Sunday, December 21, 2008

Four Peruvian Angels

Hannah and I were in one of the Peruvian markets, and were looking at some sweet little ornaments, when Hannah said to me, "Mom, we need to get something Peruvian for our tree! I agreed, and we bought four adorable little Peruvian angels (two girls, two boys), complete with chullos (the Peruvian hats that are popular even in the States now). I started thinking about how the children have taken Peru into their hearts and have started to grow a place in their hearts that will always belong to Peru. The rest of their lives will not be the same for having lived here, having seen both the beauty and extreme poverty of this place. They will always love Lomo Saltado (awesome Peruvian-style beef stir fry) and remember the many churches we visit that meet in tents with gravel floors, and they will never see their own culture through the same eyes again. I don't have to explain to them that there are people who don't have enough to eat or kids who live in just one little room with the rest of their family. They have met them, and some of them go to our church!

I recently had a conversation with a wonderful German missionary who grew up in Africa. She shared with me about how the African people sang in every event, happy or sad, and how they danced and expressed whatever they were feeling. She also spoke with pride and affection of the old hymns from Germany, and how wonderful they were, but remembered being surprised on return to Germany how differently the Germans responded to music and emotion. I saw in her eyes that she was not completely one or the other-- how she loved both cultures from her heart, longing for a place where both were loved, understood, and appreciated.

Hebrews 11 tells us of the fathers of faith and how they knew they were strangers and aliens on this earth. Their hope in eternity made their lives different. They made different choices, took huge steps of faith, and obeyed God against all logic because they had their eyes fixed on another country that they have yet to inherit. Living between two cultures makes one feel like something of a stranger in both. You love both, see the strengths and weaknesses of both, and know that you don't fully fit in either! Our prayer is that this helps us to live like our ancestors of the Hall of Faith-- that we keep our eyes on the heavenly citizenship that awaits us in heaven. For those of you who support us in prayer and offerings, we can't tell you how grateful we are to have your confidence and your heart as we sojourn here in Peru!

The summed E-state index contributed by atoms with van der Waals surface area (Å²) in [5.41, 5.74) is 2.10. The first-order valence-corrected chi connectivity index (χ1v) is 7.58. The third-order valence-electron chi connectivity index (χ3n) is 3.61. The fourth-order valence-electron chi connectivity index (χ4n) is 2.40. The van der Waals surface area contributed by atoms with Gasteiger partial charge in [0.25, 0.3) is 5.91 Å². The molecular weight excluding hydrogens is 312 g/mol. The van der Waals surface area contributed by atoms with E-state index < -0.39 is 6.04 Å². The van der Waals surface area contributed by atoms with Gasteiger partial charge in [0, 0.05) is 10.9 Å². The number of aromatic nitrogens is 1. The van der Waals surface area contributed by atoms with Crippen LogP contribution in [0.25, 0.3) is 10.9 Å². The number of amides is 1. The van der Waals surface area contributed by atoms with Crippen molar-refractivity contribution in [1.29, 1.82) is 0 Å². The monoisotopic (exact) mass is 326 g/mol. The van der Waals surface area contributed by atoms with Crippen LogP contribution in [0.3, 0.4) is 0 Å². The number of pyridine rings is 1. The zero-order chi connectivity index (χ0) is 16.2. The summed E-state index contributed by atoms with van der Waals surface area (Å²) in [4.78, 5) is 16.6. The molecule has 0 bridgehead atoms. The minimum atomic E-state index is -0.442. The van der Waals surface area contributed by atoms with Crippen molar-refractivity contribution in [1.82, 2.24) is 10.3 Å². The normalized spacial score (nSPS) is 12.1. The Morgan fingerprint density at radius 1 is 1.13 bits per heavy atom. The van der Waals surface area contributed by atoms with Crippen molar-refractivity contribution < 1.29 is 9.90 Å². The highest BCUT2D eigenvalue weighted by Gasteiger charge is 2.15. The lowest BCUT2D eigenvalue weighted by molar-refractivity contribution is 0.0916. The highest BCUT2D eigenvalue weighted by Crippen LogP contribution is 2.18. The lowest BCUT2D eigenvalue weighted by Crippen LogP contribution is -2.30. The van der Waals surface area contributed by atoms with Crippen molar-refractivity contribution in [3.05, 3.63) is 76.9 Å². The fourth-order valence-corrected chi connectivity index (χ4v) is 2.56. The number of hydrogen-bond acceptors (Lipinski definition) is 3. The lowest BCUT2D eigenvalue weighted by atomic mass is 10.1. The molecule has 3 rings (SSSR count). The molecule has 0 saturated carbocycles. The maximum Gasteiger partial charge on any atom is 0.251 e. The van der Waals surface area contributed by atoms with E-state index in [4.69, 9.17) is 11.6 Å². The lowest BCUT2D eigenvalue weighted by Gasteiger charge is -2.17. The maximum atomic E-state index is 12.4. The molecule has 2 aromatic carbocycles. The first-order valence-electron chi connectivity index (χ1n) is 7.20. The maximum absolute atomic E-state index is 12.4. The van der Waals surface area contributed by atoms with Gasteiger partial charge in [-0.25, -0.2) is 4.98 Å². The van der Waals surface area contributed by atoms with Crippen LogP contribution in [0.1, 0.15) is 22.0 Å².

Tuesday, December 09, 2008

Surfing Adventure

Surfing is a big sport here in Lima. Therefore, in honor of Sarah's 24th birthday, we went on a surfing adventure. Here we are, doing what everyone does when you put on a wet suit, pretending to be super heroes.

The water was about 50 degrees and the waves were not so big that we were scared. Nonetheless, as beginners, it was still a challenge. Getting out beyond the waves is the hard part. If there was something like a ski lift, I'd vote it one of my favorite sports. As it is, it's still a great sport. The only problem is the amount of effort involved. That's what makes skiing such a great sport ... there's so little actual work involved.

Abi playing on the beach. Note the rocks. They're tough on your toes when you get out of the 50 degree water.

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Monday, December 08, 2008

Cockroaches and Coffee

This bad boy is living in my coffee pot. We've been hit with a roach infestation. When we open the overhead kitchen cabinets, they fall out onto the counter, us and the food. The other day, I turned on the microwave that's above the stove. The microwaves began to cook two roaches that were hiding inside. They ran out and fell right onto a nice hot casserole of Spanish Rice. They're favorite spot to live is in our coffee pot. Apparently, they like coffee. They also love dark, damp places. Frequently I've poured water into the pot and chased out roaches from the water reservoir. All I can say is that I'm really glad for coffee filters.

Friday, December 05, 2008

What's in a name?